a. She was kept in seclusion from men and was never allowed to be alone with a man (MacArthur Study Bible notes, pg. 444.) The Hebrew word for virgin (bethulah) comes from a root word meaning “separated,” so a virgin was one who “lived apart” (The Eerdman’s Bible Dictionary, William B. Eeerdman’s Publishing Company, Grand Rapids, Michigan, 1987, pg. 1039).

1) A young woman was eligible for marriage at puberty— officially at 12 _ years; usually a marriage was arranged for her within her clan, her father and the suitor’s best man working out the details of money and goods (Everyday Life in Bible Times, National Geographic Society, 1967, pg. 305).

2) A king’s daughter might be married outside of the clan for political reasons; Tamar’s mother was given to David as the consummation of a political alliance between King Talmai and King David (2SA 3:3; 1CH 3:2).

b. She wore a long sleeved robe as a symbol of her chaste state (2SA 13:18).

2. She lived in wealth:

a. She lived in the king’s palace at the uppermost part of Jerusalem (2SA 13:7). Her father, King David was wealthy by virtue of his conquests, tribute money, and enterprises.

b. She had a “robe of many colors” or “richly ornamented robe” as the king’s daughter, something that would have taken weeks or even months to produce by hand (2SA 13: 18).

3. She was of marriageable age, though probably young since she was unmarried (2SA 13:13).

II. What Did She Do?

A. She Was Desired:

1. She was “beautiful” (vs. 1) (Heb., yapeh, “fair, lovely, handsome”). a. Her father, David was a handsome man (1SA 16:12; 18).

b. Her brother Absalom also was handsome: he was considered the best-looking man in the kingdom (2SA 14:25).

2. She was a “virgin” (vs. 2) (Heb., betula, “a marriageable woman who has never had sexual relations with a man and still is under the authority of her father”), and therefore, a desirable marriage prospect.

3. She was a king’s daughter; marriage with her would have been a great honor (1SA 18:18, 23).

4. She was the object of her half-brother Amnon’s unrequited passion (vv. 2-4).

a. Amnon was David’s first-born son (3:2) and, under normal circumstances, would have been heir to the throne; however, God had decreed that his half-brother, Solomon, should be king in his stead (2SA 12:25; 1KI 1:13, 30). His mother was Ahinoam, David’s second wife, a Jezreelite, whom David had married while he was reigning in Hebron (1SA 25:43; 27:3; 30:5; 2SA 2:2; 3:2; 1CH 3:1).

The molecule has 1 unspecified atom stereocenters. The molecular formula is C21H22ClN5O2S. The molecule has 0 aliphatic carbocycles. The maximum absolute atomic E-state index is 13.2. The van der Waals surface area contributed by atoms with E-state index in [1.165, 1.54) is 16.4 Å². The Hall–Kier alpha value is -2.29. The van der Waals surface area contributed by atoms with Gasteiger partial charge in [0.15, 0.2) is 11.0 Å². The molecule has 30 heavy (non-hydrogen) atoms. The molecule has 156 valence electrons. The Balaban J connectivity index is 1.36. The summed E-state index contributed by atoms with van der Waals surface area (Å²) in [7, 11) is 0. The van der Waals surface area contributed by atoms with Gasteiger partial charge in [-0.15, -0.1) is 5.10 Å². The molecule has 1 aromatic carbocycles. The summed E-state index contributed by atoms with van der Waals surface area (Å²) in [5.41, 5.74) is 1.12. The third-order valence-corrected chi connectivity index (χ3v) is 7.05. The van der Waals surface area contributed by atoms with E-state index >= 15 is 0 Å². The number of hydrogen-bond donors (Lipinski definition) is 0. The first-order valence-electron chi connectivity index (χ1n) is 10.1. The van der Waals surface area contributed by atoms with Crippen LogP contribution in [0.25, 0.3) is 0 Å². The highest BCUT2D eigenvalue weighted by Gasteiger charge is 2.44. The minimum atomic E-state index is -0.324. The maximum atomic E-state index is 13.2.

b. Amnon was “in love with her” (2SA 13:4b).

1) He declared he “loved” her (Heb. aheb, “dearly love”), but marriage between half-siblings was outlawed by God (Lev.18:11).

2) It was “hard in his sight” to do anything to her (vs. 2).

3) He was described as “loving her” (Heb. ahabah, “lovesick”) vs. 15.

4) He “was so distressed over his sister Tamar that he became sick” (vs. 2).

5) He was “becoming thinner day after day” (vs. 4).

B. She Was Debased:

1. She was betrayed:

a. She was betrayed by Jonadab, who counseled Amnon with a plan to seduce her (vv. 5-6).

Why? Perhaps because Amnon was David’s firstborn and, under normal circumstances, would inherit the throne; anyone in favor with the heir-apparent would rise with him when he ascended to reign. Since Jonadab would not inherit power, being only one of many nephews of King David, his best avenue to power and position was to ingratiate himself with the his cousin, the first prince of the land, Amnon (“O son of the king”).

1) Jonadab was Amnon’s “friend” (Heb. rea, “companion”): i.e. his close friend.

2) Jonadab was “a very crafty man” or “a very shrewd man” (Heb. chakam, “wise”).